- You must complete the Informative Speech assignment to be eligible to pass the course.
- I am usually very willing to work with you if you experience difficulties, as long as you contact me before the deadline. If you experience difficulties that prevent you from completing an assignment on time, you must contact me (email/call/text) BEFORE the deadline has passed. In most cases, if you contact me before the deadline we can make alternative arrangements. Students who contact me about an emergency situation AFTER the deadline will need to provide written documentation as to the nature of the emergency.
While most of us have been socialized to classrooms since childhood, there are some things we take for granted and may need to be reminded of when working in an online environment. I have listed a few of these below:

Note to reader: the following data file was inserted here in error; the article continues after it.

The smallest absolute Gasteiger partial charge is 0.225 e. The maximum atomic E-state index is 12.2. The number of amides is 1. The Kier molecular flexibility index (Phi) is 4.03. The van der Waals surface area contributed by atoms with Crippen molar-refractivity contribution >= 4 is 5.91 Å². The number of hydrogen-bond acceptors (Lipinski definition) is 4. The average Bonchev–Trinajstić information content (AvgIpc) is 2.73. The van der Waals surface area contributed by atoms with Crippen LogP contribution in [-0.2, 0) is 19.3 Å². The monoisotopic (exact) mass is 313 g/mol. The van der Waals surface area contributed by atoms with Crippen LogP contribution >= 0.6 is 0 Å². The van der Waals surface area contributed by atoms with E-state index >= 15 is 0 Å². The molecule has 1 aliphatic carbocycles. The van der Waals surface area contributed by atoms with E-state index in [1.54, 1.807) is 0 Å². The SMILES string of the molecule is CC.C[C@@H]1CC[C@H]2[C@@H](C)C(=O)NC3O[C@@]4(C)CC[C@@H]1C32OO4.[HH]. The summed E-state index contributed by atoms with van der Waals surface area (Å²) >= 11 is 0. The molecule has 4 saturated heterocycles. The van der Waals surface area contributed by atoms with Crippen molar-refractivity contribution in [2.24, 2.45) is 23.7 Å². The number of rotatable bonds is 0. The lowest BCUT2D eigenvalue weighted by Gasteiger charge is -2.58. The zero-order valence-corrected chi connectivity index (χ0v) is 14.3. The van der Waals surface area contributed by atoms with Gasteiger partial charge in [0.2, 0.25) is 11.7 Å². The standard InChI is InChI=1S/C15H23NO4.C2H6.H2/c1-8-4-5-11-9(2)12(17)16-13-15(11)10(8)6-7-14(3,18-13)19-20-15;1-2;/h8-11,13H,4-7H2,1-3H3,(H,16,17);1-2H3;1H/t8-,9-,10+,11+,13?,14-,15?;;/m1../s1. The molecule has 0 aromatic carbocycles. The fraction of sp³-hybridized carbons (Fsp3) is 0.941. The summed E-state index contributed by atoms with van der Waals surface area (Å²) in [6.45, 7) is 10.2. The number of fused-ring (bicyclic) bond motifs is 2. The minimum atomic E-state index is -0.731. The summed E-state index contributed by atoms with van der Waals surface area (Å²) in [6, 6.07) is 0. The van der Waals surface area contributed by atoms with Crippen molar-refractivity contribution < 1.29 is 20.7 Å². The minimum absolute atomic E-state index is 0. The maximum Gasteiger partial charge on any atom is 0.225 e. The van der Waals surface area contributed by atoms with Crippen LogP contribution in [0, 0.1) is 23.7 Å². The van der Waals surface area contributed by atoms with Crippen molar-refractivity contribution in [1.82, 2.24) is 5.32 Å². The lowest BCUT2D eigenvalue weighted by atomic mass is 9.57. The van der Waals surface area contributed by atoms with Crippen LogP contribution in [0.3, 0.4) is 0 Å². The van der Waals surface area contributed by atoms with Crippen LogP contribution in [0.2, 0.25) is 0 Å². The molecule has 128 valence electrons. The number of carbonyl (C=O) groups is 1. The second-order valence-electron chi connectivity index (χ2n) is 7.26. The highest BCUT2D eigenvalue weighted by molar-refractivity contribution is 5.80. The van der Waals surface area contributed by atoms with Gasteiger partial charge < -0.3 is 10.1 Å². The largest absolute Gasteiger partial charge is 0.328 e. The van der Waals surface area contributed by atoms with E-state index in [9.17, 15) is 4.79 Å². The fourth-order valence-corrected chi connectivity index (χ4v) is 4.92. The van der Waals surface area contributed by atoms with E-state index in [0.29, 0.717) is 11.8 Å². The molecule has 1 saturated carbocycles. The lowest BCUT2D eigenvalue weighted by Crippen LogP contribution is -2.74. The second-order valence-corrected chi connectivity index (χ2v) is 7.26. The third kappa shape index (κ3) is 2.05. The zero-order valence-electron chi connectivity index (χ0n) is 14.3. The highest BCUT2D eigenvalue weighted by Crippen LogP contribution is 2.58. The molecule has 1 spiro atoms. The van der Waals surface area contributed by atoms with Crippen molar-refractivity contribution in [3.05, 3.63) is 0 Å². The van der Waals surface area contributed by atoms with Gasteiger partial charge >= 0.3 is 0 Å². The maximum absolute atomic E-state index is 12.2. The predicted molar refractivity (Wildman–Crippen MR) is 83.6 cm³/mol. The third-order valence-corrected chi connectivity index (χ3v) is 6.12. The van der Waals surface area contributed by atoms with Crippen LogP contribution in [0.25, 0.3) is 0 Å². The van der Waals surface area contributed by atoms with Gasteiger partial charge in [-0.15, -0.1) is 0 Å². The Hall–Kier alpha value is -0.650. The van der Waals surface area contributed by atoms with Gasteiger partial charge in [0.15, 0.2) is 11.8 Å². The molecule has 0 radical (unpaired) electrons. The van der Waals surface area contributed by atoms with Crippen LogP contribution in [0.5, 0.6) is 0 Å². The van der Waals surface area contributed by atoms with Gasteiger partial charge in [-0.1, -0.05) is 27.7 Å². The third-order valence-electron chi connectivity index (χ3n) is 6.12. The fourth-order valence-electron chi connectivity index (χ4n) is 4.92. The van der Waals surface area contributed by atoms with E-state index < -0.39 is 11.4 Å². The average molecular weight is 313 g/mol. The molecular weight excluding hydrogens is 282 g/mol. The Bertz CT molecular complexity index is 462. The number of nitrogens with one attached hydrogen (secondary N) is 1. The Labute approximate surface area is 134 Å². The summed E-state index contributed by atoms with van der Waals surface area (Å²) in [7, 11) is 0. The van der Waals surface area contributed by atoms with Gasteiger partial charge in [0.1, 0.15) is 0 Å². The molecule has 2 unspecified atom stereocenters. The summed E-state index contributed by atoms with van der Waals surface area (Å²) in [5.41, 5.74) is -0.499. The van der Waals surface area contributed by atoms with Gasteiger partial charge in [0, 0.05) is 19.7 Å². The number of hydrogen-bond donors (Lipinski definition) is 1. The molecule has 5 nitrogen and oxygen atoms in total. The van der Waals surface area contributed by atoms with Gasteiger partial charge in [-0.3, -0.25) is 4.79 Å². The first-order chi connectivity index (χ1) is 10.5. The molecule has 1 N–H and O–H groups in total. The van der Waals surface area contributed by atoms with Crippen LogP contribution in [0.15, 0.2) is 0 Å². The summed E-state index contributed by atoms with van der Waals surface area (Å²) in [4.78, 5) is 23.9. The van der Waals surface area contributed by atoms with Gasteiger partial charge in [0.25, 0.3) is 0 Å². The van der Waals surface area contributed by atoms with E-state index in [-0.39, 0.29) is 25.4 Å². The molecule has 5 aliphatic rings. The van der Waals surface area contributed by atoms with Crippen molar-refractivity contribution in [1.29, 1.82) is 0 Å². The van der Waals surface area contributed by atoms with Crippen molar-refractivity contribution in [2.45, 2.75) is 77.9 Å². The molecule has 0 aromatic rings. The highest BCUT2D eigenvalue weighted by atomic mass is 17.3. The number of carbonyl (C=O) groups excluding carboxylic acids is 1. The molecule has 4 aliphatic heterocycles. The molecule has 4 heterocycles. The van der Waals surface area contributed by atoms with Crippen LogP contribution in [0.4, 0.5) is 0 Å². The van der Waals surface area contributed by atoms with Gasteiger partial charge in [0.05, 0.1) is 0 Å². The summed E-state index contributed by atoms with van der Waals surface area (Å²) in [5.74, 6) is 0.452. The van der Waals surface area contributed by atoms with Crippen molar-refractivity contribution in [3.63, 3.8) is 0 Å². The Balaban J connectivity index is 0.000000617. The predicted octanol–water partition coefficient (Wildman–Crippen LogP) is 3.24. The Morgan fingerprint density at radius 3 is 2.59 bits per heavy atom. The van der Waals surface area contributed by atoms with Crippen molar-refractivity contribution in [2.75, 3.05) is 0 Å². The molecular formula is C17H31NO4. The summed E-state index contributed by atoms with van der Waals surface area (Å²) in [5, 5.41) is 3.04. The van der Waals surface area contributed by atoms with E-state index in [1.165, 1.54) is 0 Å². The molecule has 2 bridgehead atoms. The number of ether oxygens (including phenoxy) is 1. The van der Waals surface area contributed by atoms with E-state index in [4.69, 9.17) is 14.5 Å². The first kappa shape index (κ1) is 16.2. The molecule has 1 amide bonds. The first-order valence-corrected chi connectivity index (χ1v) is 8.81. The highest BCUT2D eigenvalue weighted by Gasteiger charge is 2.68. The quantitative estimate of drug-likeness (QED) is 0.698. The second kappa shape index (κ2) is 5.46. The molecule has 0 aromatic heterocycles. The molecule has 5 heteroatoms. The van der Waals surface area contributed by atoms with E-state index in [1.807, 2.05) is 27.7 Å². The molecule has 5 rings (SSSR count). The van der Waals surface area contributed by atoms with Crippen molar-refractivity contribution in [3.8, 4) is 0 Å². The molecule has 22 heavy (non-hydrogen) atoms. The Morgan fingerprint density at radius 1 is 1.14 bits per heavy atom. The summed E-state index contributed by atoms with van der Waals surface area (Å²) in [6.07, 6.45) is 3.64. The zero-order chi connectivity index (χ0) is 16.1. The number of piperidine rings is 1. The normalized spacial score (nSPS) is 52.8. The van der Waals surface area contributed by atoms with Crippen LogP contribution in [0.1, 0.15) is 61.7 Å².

- An online classroom is still a classroom. Please remember to be respectful of your fellow classmates. It is ok to disagree, but make sure to do it in a respectful and productive manner. Given that this is a communication class, remember to think about the language you use. I am not talking about bad vs. good words, but rather formality vs. informality. Sometimes our online language becomes too casual. Additionally, remember that language is easily misinterpreted in written communication. In general, the guidelines we use for effective and respectful communication in the classroom also apply to the online classroom.
- Remember to read/listen to all of the posts first before responding. This will ensure that we aren't repeating commentary. If you agree with what someone wrote, say that and then expand on their point. You need to add something new to the dialogue.